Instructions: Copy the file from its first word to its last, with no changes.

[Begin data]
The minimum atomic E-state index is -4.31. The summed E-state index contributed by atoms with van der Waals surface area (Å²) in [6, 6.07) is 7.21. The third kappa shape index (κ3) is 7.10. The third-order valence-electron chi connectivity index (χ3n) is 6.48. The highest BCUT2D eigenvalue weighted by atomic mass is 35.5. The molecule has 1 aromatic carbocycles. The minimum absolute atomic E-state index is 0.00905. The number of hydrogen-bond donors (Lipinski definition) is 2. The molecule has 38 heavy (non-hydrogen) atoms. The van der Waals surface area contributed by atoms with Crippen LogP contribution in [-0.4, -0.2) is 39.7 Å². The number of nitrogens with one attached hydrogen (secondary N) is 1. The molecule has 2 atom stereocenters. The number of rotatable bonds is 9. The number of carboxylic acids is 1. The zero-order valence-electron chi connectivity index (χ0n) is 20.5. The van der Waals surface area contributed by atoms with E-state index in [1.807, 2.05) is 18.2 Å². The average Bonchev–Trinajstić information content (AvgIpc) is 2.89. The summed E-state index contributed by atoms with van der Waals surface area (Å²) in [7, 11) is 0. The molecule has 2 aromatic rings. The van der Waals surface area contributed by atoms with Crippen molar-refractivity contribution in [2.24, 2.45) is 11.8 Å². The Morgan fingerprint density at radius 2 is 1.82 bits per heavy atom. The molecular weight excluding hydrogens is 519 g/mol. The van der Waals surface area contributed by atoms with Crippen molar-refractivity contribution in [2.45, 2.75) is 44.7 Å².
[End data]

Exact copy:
The minimum atomic E-state index is -4.31. The summed E-state index contributed by atoms with van der Waals surface area (Å²) in [6, 6.07) is 7.21. The third kappa shape index (κ3) is 7.10. The third-order valence-electron chi connectivity index (χ3n) is 6.48. The highest BCUT2D eigenvalue weighted by atomic mass is 35.5. The molecule has 1 aromatic carbocycles. The minimum absolute atomic E-state index is 0.00905. The number of hydrogen-bond donors (Lipinski definition) is 2. The molecule has 38 heavy (non-hydrogen) atoms. The van der Waals surface area contributed by atoms with Crippen LogP contribution in [-0.4, -0.2) is 39.7 Å². The number of nitrogens with one attached hydrogen (secondary N) is 1. The molecule has 2 atom stereocenters. The number of rotatable bonds is 9. The number of carboxylic acids is 1. The zero-order valence-electron chi connectivity index (χ0n) is 20.5. The van der Waals surface area contributed by atoms with E-state index in [1.807, 2.05) is 18.2 Å². The average Bonchev–Trinajstić information content (AvgIpc) is 2.89. The summed E-state index contributed by atoms with van der Waals surface area (Å²) in [7, 11) is 0. The molecule has 2 aromatic rings. The van der Waals surface area contributed by atoms with Crippen molar-refractivity contribution in [2.24, 2.45) is 11.8 Å². The Morgan fingerprint density at radius 2 is 1.82 bits per heavy atom. The molecular weight excluding hydrogens is 519 g/mol. The van der Waals surface area contributed by atoms with Crippen molar-refractivity contribution in [2.45, 2.75) is 44.7 Å².